Question Time Under 30s Special: Key facts as all seven political parties to face grilling by young people

Senior figures from each party to face questions from audience of young voters

Emma Snaith
Monday 09 December 2019 12:15
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General Election 2019: Opinion polls over the last seven days

All seven political parties will be going head-to-head in a general election Question Time special featuring an audience of voters aged 30 or under.

The final televised debate scheduled before the ballot will see young voters quiz politicians on a range of topics from the cost of living to job opportunities, education, housing and Brexit.

The previous Question Time special saw Boris Johnson defending himself against charges of racism as Jeremy Corbyn declared he would be “neutral” in a second Brexit referendum.

What time is the debate and how can I watch?

The showdown will last one-and-a-half hours and be broadcast on BBC One from 8.30pm on Monday.

The discussion is being staged in York and will be moderated by BBC Five Live and Newsnight presenter Emma Barnett.

The BBC said the panel would feature party leaders including Jo Swinson from the Liberal Democrats, the Brexit Party's Nigel Farage, Adam Price from Plaid Cymru and Jonathan Bartley, co-leader of the Green Party.

Housing minister Robert Jenrick will represent the Conservatives, while Angela Rayner, the shadow education secretary, will appear for Labour. ​Humza Yousaf, the SNP's justice secretary in the Scottish government, completes the lineup.

Ms Barnett said: “Young voters and their needs should not be forgotten about by the party leaders this election. From the cost of living, to job opportunities, education, housing, Brexit and beyond - this special programme will seek answers to these burning questions from an important but often overlooked perspective.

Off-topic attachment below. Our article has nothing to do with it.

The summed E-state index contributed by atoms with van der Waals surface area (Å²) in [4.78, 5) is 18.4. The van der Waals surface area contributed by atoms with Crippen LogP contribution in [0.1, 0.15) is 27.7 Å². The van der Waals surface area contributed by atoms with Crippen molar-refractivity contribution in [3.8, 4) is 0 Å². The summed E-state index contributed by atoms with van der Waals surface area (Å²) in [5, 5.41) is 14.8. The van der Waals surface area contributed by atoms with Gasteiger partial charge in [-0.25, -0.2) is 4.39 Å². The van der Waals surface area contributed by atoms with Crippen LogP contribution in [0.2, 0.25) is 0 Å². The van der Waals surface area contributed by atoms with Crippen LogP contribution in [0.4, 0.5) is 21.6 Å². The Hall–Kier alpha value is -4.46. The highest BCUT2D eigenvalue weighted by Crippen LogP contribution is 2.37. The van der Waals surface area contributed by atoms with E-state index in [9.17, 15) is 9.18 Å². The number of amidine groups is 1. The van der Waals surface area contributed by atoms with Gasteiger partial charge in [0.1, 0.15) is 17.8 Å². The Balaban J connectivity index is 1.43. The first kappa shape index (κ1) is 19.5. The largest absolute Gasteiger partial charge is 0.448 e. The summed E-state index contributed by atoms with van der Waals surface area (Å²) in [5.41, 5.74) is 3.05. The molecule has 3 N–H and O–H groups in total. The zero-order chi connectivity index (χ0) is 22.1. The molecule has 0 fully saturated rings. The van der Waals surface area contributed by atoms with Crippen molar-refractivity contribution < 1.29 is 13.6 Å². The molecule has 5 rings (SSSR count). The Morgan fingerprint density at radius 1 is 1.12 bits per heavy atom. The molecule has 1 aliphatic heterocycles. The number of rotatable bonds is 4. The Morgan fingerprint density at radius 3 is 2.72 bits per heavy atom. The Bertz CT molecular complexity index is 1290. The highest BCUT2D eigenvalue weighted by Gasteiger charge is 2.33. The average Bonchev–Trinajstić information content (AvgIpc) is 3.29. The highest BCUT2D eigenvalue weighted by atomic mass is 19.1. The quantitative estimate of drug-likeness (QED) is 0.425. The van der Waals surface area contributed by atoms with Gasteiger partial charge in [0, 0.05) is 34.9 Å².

“These people are at the beginning of their voting career and this election will be generation defining.”

What happened during the last Question Time election special

The first Question Time special of the election campaign saw party leaders Boris Johnson, Jeremy Corbyn, Nicola Sturgeon and Jo Swinson grilled by a live audience.

Mr Corbyn declared he would be “neutral” in a second Brexit referendum, as Boris Johnson was forced to defend himself against charges of racism.

After entering the election on a pitch that she could become prime minister, Ms Swinson acknowledged that it would be “a strange thing” if she ended up in Downing Street during the debate.

First minister Nicolas Sturgeon said she believed that Mr Corbyn would drop his resistance to an “IndyRef2” if he needed SNP support for a minority administration in a hung parliament.

And the BBC later admitted to making a “mistake” when it edited footage of Boris Johnson to remove the sound of audience members laughing at him in a clip of the debate shown on BBC News.

Which other Question Time specials are planned?

Monday’s debate will be followed by another Question Time special titled The Result on Friday, the day after the general election.

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